San Antonio has had a roster continuity percentage lower than 75 percent in just three seasons since 1998-99. (AP Photo/Darren Abate)

With the 2014-15 NBA season firmly in the rear-view mirror, attention now shifts to the inevitability of offseason roster fluctuation. Every team has a watershed moment at the conclusion of each season: What will the team look like on opening night next season? Who will we draft and what does that mean for the future of the player currently in that position? Will a key veteran cog be shipped off elsewhere?

For any fan driven by an ardent desire for competitive success, keeping the roster intact should be more enticing than it’s made out to be.

Basketball-Reference recently unveiled a roster continuity metric, which calculates the percentage of a team’s regular season minutes that were filled by players from the previous season’s roster. By looking at the data, it’s evident that roster continuity is correlated to regular season success. Over the past three seasons, roster continuity has played a pivotal role in teams qualifying for the playoffs. Just three teams — 2014-15 Cleveland Cavaliers, 2014-15 Dallas Mavericks and the 2012-13 Houston Rockets  — made the postseason with less than 40 percent roster continuity. Meanwhile, 44 percent of playoff teams had a roster continuity percentage higher than 70, including seven this season.

Of the 10 teams with the highest roster continuity since the 1952-53 season, just two won championships, but each qualified for the postseason. Conversely, of the 10 teams with the lowest roster continuity, all but one—the 1997-98 Cleveland Cavaliers—made the playoffs, and they were eliminated in the first round.

Unsurprisingly, roster continuity is higher among teams that qualified for the Western Conference finals than teams that qualified for the Eastern Conference finals. The Western Conference is considered the more potent conference of the two: 12 of the last 17 NBA champions hailed from the West, and four Eastern Conference teams with losing records qualified for the playoffs since 2012-13 while four Western Conference teams with .500 records or better have missed out on the playoffs in that same time frame. The average roster continuity of teams in the Western Conference finals the past three seasons is 77.5 percent, while the average roster continuity of teams in the Eastern Conference finals is 75 percent; the implication being that a more stable roster is necessary for success in the dominant conference.

No season perhaps better represents the notion that outliers will exist in every data set quite like this one: Golden State and Houston met in the Western Conference finals, with a combined average roster continuity of 64 percent—a substantial drop from the 84.3 percent average of the 2012-13 and 2013-14 Western Conference finals matchups. Golden State won the NBA title with 80 percent of its regular season minutes filled by someone from the 2013-14 roster; Cleveland, on the other hand, went six games with the now-defending champs after just 39 percent of its minutes—the third lowest roster continuity percentage in the league—were filled by someone on the 2013-14 roster, and that’s before the Kyrie Irving and Kevin Love injuries led to newcomers James, Timofey Mozgov, J.R. Smith and Iman Shumpert logging large workloads in the playoffs.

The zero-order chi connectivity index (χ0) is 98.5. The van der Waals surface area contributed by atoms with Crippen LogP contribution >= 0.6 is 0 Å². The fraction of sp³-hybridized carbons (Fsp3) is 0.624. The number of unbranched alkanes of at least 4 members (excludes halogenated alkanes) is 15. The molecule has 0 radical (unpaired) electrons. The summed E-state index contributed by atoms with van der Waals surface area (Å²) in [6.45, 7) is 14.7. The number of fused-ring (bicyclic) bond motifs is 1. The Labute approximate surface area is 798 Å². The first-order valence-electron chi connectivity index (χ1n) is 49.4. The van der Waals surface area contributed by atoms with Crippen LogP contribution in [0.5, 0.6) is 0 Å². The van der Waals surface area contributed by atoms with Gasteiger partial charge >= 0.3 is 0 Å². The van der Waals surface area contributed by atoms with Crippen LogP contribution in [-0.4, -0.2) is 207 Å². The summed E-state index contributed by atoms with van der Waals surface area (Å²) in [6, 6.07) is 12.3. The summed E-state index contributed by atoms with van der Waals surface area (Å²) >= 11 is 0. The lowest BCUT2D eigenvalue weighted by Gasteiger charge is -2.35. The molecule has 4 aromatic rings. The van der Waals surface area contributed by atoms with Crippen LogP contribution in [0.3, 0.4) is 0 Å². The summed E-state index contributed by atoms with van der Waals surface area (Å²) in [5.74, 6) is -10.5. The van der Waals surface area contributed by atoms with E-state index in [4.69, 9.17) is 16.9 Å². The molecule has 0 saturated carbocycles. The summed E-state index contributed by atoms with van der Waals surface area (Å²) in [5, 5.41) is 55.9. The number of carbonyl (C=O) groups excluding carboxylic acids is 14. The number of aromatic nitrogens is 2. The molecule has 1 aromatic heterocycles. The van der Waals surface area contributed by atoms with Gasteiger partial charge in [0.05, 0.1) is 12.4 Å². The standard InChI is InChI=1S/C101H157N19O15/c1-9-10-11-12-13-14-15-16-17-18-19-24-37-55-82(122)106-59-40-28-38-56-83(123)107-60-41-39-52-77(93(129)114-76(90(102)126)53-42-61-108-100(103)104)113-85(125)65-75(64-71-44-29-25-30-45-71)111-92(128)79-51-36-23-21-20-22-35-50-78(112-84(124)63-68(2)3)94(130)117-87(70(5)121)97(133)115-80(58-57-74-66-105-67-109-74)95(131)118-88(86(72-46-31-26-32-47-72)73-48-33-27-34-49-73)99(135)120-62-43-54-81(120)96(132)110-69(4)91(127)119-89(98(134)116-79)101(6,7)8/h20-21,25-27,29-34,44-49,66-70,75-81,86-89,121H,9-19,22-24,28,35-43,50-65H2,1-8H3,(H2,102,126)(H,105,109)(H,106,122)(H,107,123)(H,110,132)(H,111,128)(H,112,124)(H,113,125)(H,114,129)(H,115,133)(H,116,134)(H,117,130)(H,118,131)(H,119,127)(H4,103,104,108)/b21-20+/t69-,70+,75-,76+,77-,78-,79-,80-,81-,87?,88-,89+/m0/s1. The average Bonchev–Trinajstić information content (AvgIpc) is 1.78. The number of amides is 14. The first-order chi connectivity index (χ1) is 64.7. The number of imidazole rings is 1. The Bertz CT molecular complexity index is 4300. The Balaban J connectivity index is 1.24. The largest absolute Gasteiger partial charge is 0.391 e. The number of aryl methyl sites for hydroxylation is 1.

The league’s shining example of roster stability for years has been the San Antonio Spurs. It’s not without validity, either: San Antonio has had a roster continuity percentage lower than 75 percent in just three seasons since 1998-99. The Miami Heat, on the other hand, has had a roster continuity percentage higher than 70 percent just five times since 2000-01.

While making moves in the offseason is certainly necessary, particularly now that there’s a salary cap situation that wasn’t evident four decades ago, teams should consider keeping a team’s nucleus intact. San Antonio and the Memphis Grizzlies have continued to trot out eerily similar lineups the past five years and, unsurprisingly, both are perennially in the playoffs. Each roster and situation is different, but unless a franchise is operating with a duct-taped roster, there’s merit in keeping a team together.

Josh Planos has been published at the Wall Street Journal, the Atlantic, the Guardian, the Pacific Standard and VICE, among other publications. He has been heard on CBS Sports Radio, Fox Sports Radio and ESPN Radio. Planos is currently a Digital Editor at KETV NewsWatch 7 and a freelance writer.